Like in so many other Latin American countries, Brazil’s national history is rooted in colonialism, exploitation and class warfare. After emerging in 1985 from a 20-year dictatorship, the newly democratic Brazil was faced with the social upheaval caused by structural adjustment policies attached to loans made from the World Bank.
Because of land acquisition by foreign companies and industrial agriculture production associated with the “green revolution” much of the agricultural working class was driven into the cities seeking work, where they found low wages and high unemployment. The effects of this situation still lingers today in Brazil’s many favelas, or urban slums. Accordingly, Brazil suffers from some of the most egregious wealth and land ownership disparity in the western hemisphere; three percent of the population owns two-thirds of Brazil’s farmable land.
The Brazilian constitution, drafted in 1988, stipulates that “property shall fulfill a social function” and that the government can “expropriate for the purpose of agrarian reform, rural property that is not performing its social function.” This is one of the strongest official policies in the world stating that land is a commons that should benefit everyone. Historically, this mandate of “expropriation” has been carried out by the Movimento dos Trabalhadores Sem Terra, or the Landless Workers’ Movement (MST), an organization that has come to represent one of the most successful social movements in Latin American history.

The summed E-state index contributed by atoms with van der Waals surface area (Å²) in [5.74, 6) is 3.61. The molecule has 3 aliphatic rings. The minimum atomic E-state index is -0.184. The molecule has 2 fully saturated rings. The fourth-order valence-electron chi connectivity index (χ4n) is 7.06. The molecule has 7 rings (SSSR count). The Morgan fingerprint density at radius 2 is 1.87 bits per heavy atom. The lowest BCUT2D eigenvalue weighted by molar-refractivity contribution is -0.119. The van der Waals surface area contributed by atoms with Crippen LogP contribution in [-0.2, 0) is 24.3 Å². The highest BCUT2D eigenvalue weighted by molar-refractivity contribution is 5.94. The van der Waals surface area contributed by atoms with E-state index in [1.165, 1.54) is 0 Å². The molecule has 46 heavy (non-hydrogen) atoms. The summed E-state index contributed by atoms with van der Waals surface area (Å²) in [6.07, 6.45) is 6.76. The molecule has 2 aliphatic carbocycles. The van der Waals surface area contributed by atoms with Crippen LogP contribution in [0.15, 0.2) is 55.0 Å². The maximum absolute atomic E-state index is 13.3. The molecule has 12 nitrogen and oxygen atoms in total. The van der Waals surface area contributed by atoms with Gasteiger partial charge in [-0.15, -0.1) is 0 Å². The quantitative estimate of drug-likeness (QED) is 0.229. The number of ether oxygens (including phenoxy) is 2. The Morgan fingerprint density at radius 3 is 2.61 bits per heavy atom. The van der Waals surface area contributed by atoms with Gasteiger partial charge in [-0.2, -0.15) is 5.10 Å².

The methods of land redistribution are disarmingly simple: MST identifies a plot of unproductive land, then organizes a makeshift camp on the land with groups sometimes numbering in the thousands, living there until the legal owner of the land makes the first move. If this sounds risky, it is—thousands of squatters have been brutalized or killed at the hands of state or private military forces. If the camp is broken up MST comes back in larger numbers, often drawing upon a reserve of members from coalition organizations such as the Pastoral Land Commission or the Movement of Small Farmers.
MST’s victories ultimately stem from the rule of law, not physical confrontation. It was a victory in Brazil’s Supreme Court which set the precedent for this kind of direct action in the first place back with an occupation in the state of Rio Grande do Sul in 1985. Part of the legal strategy adopted by MST is the art of making appeals. The local or state courts tend to rule in the favor of the original land owner. Rulings at the higher courts, however, have often backed MST’s efforts to apply the principles of the constitution.
Victories in the court room are possible due to the National Network of People’s Lawyers (RENAP), a coalition of legal practitioners organized in 1995 to provide legal help to urban and social movements, including MST. RENAP has served as a crucial liaison between peasants and the academic community; the movement often enlists the help of university legal scholars and opens their doors for active student participation.
Today, the Landless Workers’ Movement can lay claim to finding land for more than 350,000 families in over 2000 settlements. MST is recognized by UNESCO, UNICEF and the Catholic Church for the community development initiatives that have sprung up in these communities—some 1,500 grade schools, medical clinics, credit unions and partnerships with Brazil’s technical colleges and universities. Good relations with Amnesty International and the administration of Brazilian President Lula da Silva have broadened the scope of MST’s goals, broadening them beyond land reform to challenge the practices of agribusiness giants like Monstanto and Syngenta whose commercialized GM crops and monocropping practices undermine the security of small farmers all over the world.